The other day I scribbled this hastily worded poem onto twitter
She ties the night sky
loosely at her throat
a cape of stars trails behind
curls it around the boy
with the cape of sunshine
a gentle kiss
So far, so good.
However, it started differently.
The original line was “He ties the night sky/loosely at his throat”. To me it was reminiscent of children playing superheroes, tying an old towel or something similar around their throats as an impromptu cape (even if Edna Mole says, “No capes!”).
I was halfway through writing the poem, had an ending in sight, and I stopped myself and asked why I had used the masculine pronoun. On Twitter space is a premium and the inclusion of an extra letter could mean tighter editing in other places.
If I am writing poetry I will use pronouns in place of names for the sake of brevity and to give the persona a general facade for the reader to ascribe her/his own interpretation.
However, the masculine pronoun is not my default position; the content of the poem generally dictates my choice of gendered pronoun. Many of my stories focus on the feminine.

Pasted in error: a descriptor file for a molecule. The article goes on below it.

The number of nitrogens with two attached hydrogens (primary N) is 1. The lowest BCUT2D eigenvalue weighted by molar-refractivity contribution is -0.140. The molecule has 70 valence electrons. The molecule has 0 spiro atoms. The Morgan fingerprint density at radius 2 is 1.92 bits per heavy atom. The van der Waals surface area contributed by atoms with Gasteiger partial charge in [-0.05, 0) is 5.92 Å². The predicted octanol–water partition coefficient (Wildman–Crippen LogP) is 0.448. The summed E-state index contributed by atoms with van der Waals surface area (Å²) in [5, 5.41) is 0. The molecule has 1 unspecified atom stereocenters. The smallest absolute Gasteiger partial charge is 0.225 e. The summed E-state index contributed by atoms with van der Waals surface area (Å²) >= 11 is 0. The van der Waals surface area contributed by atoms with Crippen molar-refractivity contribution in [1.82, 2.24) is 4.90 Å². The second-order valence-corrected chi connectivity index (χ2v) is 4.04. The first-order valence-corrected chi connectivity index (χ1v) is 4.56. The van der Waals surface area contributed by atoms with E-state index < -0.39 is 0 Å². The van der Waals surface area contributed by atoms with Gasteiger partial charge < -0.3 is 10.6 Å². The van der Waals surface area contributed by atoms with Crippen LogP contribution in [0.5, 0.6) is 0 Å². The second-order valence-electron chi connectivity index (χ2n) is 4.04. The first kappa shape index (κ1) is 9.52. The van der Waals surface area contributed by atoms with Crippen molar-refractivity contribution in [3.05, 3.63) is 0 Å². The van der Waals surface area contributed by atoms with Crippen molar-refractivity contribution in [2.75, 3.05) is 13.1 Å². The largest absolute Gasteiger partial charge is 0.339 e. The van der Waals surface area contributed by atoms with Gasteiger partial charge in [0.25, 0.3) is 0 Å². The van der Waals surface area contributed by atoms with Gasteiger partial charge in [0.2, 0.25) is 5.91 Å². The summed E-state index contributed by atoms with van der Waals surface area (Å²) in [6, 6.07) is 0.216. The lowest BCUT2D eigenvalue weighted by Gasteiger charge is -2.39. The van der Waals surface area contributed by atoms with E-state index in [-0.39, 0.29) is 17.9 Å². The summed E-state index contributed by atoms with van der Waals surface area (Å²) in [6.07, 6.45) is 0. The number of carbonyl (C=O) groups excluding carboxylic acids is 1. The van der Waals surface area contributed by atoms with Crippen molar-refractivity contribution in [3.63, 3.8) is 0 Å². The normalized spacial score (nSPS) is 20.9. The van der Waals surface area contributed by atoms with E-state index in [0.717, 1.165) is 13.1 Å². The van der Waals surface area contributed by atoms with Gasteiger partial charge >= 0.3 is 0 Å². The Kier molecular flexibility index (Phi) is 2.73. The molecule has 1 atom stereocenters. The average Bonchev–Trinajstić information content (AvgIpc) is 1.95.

In this case, the use of the masculine pronoun was predicated by the content. Boys and capes are familiar tropes. The masculine is the dominant voice in our culture, to the exclusion of the feminine.
Therefore to change the pronoun is to change the emphasis of the narrative.
There is nothing deep or meaningful on this poem but to change the pronoun order from masculine to feminine is to give agency and power, something our society needs to do more of.
Even in looking over the word choices in the poem as it currently stands, changes would affect meaning. If I used “man” instead of “boy” I alter the emphasis, the perception of the reading. Similarly, replace “boy” with “girl.” How would you read it now?
The written language is the best way we have to communicate, as inadequate as it some times.
Are you conscious of the gender you ascribe to your work? How do you apply it?